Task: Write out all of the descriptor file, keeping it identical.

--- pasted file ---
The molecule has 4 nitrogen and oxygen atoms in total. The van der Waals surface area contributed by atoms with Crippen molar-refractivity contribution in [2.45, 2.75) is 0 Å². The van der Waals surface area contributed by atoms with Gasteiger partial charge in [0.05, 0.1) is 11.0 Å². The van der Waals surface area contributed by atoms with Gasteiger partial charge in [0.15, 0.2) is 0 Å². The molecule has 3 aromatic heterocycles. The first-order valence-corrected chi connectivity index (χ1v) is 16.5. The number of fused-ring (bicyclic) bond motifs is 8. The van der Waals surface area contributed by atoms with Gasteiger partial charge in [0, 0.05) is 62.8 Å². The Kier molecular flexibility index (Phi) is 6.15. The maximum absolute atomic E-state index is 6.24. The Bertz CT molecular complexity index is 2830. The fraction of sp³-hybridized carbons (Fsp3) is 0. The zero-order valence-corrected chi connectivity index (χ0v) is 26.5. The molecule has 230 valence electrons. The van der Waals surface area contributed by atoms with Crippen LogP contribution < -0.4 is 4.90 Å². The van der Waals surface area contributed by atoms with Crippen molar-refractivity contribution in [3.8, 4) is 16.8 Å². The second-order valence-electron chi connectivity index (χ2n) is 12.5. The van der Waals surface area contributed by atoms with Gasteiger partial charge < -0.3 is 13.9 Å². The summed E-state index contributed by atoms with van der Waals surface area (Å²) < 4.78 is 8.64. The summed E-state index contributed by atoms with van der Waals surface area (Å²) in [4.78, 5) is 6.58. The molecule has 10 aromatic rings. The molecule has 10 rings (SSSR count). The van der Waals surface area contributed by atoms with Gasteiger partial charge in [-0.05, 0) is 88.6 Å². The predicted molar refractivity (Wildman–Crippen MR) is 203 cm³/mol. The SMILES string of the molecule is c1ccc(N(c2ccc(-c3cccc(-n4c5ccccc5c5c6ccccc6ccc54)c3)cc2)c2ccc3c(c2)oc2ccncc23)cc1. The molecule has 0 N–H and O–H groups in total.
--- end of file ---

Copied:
The molecule has 4 nitrogen and oxygen atoms in total. The van der Waals surface area contributed by atoms with Crippen molar-refractivity contribution in [2.45, 2.75) is 0 Å². The van der Waals surface area contributed by atoms with Gasteiger partial charge in [0.05, 0.1) is 11.0 Å². The van der Waals surface area contributed by atoms with Gasteiger partial charge in [0.15, 0.2) is 0 Å². The molecule has 3 aromatic heterocycles. The first-order valence-corrected chi connectivity index (χ1v) is 16.5. The number of fused-ring (bicyclic) bond motifs is 8. The van der Waals surface area contributed by atoms with Gasteiger partial charge in [0, 0.05) is 62.8 Å². The Kier molecular flexibility index (Phi) is 6.15. The maximum absolute atomic E-state index is 6.24. The Bertz CT molecular complexity index is 2830. The fraction of sp³-hybridized carbons (Fsp3) is 0. The zero-order valence-corrected chi connectivity index (χ0v) is 26.5. The molecule has 230 valence electrons. The van der Waals surface area contributed by atoms with Crippen LogP contribution < -0.4 is 4.90 Å². The van der Waals surface area contributed by atoms with Crippen molar-refractivity contribution in [3.8, 4) is 16.8 Å². The second-order valence-electron chi connectivity index (χ2n) is 12.5. The van der Waals surface area contributed by atoms with Gasteiger partial charge < -0.3 is 13.9 Å². The summed E-state index contributed by atoms with van der Waals surface area (Å²) < 4.78 is 8.64. The summed E-state index contributed by atoms with van der Waals surface area (Å²) in [4.78, 5) is 6.58. The molecule has 10 aromatic rings. The molecule has 10 rings (SSSR count). The van der Waals surface area contributed by atoms with Gasteiger partial charge in [-0.05, 0) is 88.6 Å². The predicted molar refractivity (Wildman–Crippen MR) is 203 cm³/mol. The SMILES string of the molecule is c1ccc(N(c2ccc(-c3cccc(-n4c5ccccc5c5c6ccccc6ccc54)c3)cc2)c2ccc3c(c2)oc2ccncc23)cc1. The molecule has 0 N–H and O–H groups in total.